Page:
What is Doctrine of Constructive Notice?
The Doctrine of Constructive Notice acts as a shield that protects the company against external parties. As against the Doctrine of Indoor Management which safeguards the external parties against the company.
Constructive Notice implies that the public documents, i.e. articles of association and memorandum of association, which is filed with the Registrar of Companies (ROC), prevents the outsiders from filing suit against the company, on the grounds of lack of knowledge related to the company’s objectives and powers.
- Memorandum of Association and Articles of Association are the two public documents that are required at the time of incorporation of the company.
- Memorandum of Association (MOA) deals with external affairs of the company, i.e. it determines the basic conditions upon which a company is registered. It contains the objects, scope, registered office, etc. of the company.
- Articles of Association (AOA) deals with a company’s internal management of affairs, i.e. it contains regulations related to the company’s management, powers of directors, the rights of the members etc.
- These public documents are submitted to the ROC at the time of incorporation which is checked and verified by the Registrar. Further, these are open to all the external parties for public inspection who transact with the company.
- Hence, when the constructive notice is served, it is held that every party entering into a contract with the company has knowledge of the contents of these documents and understood them in the manner intended. This presumption is termed as Doctrine of Constructive Notice.
- Further, the doctrine of constructive notice is not confined to only MOA and AOA, rather all the documents which are submitted to the ROC, are covered in it. However, there is no specific constructive notice of public documents which are submitted to the ROC for the purpose of recording.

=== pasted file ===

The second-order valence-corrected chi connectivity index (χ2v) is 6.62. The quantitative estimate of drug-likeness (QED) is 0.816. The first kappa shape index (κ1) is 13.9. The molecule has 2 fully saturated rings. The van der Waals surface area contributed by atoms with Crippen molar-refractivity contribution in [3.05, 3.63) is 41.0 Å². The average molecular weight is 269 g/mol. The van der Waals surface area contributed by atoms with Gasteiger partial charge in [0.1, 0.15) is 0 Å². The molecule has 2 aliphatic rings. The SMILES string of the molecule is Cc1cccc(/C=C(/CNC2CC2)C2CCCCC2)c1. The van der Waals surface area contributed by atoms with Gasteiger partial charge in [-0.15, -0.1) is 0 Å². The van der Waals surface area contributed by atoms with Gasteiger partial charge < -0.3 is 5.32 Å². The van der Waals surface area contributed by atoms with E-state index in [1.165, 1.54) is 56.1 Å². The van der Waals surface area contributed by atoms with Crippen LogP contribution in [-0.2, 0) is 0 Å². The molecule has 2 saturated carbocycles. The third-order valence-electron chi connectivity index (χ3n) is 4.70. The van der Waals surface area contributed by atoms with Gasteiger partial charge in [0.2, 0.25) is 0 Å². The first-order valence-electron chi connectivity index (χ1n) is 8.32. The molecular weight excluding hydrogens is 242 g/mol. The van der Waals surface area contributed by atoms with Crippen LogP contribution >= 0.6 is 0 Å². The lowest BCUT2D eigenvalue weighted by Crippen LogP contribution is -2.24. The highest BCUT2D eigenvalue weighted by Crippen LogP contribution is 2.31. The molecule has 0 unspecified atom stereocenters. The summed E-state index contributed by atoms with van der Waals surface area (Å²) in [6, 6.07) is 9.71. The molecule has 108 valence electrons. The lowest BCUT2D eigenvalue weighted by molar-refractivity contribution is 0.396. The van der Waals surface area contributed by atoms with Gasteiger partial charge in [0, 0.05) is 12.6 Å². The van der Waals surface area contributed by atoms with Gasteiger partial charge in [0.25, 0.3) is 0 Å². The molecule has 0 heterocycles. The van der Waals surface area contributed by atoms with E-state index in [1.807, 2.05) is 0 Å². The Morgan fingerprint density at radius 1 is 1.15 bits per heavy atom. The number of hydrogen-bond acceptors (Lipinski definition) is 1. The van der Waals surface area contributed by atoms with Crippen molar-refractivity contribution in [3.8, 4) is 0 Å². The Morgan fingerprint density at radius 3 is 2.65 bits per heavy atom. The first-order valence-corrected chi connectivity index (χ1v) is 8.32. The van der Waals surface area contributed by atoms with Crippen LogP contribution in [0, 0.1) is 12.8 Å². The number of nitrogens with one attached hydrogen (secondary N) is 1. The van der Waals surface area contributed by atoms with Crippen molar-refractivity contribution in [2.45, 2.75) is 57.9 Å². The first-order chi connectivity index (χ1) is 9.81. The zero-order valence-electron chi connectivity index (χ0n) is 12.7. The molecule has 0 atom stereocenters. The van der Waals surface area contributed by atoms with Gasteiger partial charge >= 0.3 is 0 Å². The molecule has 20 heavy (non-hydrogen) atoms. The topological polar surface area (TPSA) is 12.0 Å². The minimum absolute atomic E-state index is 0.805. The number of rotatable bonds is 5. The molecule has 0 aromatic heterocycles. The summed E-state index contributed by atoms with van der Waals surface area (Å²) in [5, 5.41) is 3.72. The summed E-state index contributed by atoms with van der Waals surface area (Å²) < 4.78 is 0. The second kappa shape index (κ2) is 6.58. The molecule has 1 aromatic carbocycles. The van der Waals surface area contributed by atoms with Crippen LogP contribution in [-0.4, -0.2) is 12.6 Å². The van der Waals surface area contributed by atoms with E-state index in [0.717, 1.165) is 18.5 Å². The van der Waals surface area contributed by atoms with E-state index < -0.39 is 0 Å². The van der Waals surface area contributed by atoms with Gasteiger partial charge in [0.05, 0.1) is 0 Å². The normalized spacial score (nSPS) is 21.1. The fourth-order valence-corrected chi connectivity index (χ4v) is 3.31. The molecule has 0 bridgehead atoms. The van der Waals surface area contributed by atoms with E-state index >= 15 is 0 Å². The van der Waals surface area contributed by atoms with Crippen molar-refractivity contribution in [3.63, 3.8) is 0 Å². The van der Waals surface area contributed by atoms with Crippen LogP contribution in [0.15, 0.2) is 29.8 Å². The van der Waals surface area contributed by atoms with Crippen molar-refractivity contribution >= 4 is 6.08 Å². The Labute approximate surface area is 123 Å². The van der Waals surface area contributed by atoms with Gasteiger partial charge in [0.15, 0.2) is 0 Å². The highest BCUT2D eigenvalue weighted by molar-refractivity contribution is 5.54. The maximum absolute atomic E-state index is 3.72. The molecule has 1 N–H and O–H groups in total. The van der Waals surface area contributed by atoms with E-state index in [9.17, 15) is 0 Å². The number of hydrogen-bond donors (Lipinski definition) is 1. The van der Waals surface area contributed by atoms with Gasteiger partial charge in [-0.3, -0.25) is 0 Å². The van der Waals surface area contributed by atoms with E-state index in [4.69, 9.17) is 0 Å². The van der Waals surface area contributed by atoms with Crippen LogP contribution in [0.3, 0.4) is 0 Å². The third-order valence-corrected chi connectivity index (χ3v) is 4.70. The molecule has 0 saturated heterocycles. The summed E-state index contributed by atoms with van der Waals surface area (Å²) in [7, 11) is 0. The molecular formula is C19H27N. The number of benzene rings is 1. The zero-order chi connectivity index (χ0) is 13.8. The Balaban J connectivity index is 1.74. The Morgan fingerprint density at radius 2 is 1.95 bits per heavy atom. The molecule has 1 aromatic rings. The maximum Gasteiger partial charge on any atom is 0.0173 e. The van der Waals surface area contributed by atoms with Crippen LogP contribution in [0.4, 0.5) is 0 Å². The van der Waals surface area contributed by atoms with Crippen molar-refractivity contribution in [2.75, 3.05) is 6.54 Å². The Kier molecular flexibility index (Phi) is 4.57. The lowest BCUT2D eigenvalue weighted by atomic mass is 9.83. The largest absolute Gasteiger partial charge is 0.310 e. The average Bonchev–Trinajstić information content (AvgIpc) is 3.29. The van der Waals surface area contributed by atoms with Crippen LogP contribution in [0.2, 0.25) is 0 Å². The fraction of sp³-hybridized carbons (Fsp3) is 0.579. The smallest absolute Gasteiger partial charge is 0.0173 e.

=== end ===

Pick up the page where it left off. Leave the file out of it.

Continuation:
As per Section 399 of the Company’s Act, 2013 any party can electronically inspect, record or take a copy of these documents maintained by the Registrar, for a nominal fee.
Therefore, the parties dealing with the company need to have knowledge of their rights and obligation and the conditions of the firm they are entering into a contract with. For this purpose, prior to dealing with the company every person must inspect these documents and check whether the company has the power to enter into the proposed contract or not, as well as the degree to which these powers are delegated to the company’s directors.
What is Constructive Notice?
Constructive Notice means the legal knowledge of the facts which the law suggest or intimate to a party, i.e. law assumes that party has knowledge of facts, irrespective of the fact that whether that party has actual knowledge of it or not. So, the external party will be held accountable even when it is clear that they did not have actual knowledge of the same.
The basic feature of this doctrine is that its rebuttal will not be admitted, which means the party dealing with the company who is presumed to have the constructive notice cannot try to justify that he/she is not having the actual knowledge. This is because, if they have the notice, it does not matter if they have actual knowledge of it or not.
Exception to the Doctrine of Constructive Notice
As discussed above, the Doctrine of Indoor Management is in favour of outsiders, which protects them against the company. This is true that MoA and AoA are available to the public for inspection but the details of internal management are not open to the public for inspection.
Therefore, the external party dealing with the company is said to have knowledge of the constitution of the company and not of what takes place behind the doors which are not open to them, i.e. the internal matters of the company.
In case of any dispute, the outsider cannot take recourse to the fact that he has not gone through the documents, as these are available for public record with the Registrar itself.